White House, Democrats reach tentative agreement on auto aid deal

WASHINGTON -- Congress and White House negotiators reached an agreement in principle Tuesday that reconciles their differences over terms for $15 billion in loans to rescue General Motors and Chrysler, Sen. Carl Levin, D-Mich., said in a statement.

Earlier Tuesday, the carmakers' bailout hopes had been dimmed by Federal Reserve Chairman Ben Bernanke's decision that the Fed won't fund loans. Bernanke informed Senate Majority Leader Harry Reid, R-Nev., in a Friday letter made public Tuesday.

The congressional bailout proposal, outlined Monday and being hammered out with the White House, would give automakers seven-year loans in return for warrants for stock, plus a list of conditions. GM and Chrysler have said they face bankruptcy filings if they don't receive loans. They're running out of cash because car sales have collapsed.

The strings attached to the loans have been at issue between the Bush administration and Democratic leaders in Congress.

A key area is the role and powers of a proposed "car czar," a government overseer to supervise company restructuring. Automakers taking the loans also would be banned from suing California and other states over individual greenhouse-gas rules stricter than federal rules. Automakers have argued that those are higher fuel-economy rules in disguise and that only the federal government legally can regulate fuel economy.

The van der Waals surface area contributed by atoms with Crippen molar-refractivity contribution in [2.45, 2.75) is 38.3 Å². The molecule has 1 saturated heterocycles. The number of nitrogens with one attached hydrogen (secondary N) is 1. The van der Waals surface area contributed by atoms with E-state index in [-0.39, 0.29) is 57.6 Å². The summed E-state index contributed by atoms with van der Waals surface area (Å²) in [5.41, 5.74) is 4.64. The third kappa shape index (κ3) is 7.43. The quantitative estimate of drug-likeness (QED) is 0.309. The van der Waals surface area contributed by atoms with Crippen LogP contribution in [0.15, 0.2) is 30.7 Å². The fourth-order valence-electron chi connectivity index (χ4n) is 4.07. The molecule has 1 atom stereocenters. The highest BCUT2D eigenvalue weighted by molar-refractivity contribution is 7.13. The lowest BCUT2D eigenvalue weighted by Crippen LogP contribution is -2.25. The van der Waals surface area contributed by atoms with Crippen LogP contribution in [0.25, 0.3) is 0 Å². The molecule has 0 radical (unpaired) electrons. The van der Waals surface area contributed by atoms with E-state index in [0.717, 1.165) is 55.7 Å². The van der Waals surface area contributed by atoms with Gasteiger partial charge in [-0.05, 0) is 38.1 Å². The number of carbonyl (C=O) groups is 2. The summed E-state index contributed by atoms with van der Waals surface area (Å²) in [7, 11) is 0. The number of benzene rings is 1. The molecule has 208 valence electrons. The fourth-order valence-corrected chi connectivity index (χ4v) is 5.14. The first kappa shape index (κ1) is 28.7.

House Speaker Nancy Pelosi said on NBC's Today Tuesday that a car czar could be named this week if a loan bill passes. She suggested former Fed chairman Paul Volcker, President-elect Barack Obama's top adviser on steering the economy out of recession.

A skeptical Sen. Bob Corker, R-Tenn., said on CNN's The Situation Room that he still opposes bailout loans. He called for using the next three weeks to see if automakers' creditors would take equity stakes in exchange for cutting debt loads.

Equity would be valuable only if the companies survive and thrive. Corker also wants to see if the United Auto Workers union will make deeper concessions.

Underscoring automakers' troubles, GM offered up to $10,000 rebates on leftover 2008 SUVs. The amounts are "quite unusual," says Jesse Toprak, market analyst for Edmunds.com. And they could make it harder to sell '09 models, he added.

Contributing: Wire reports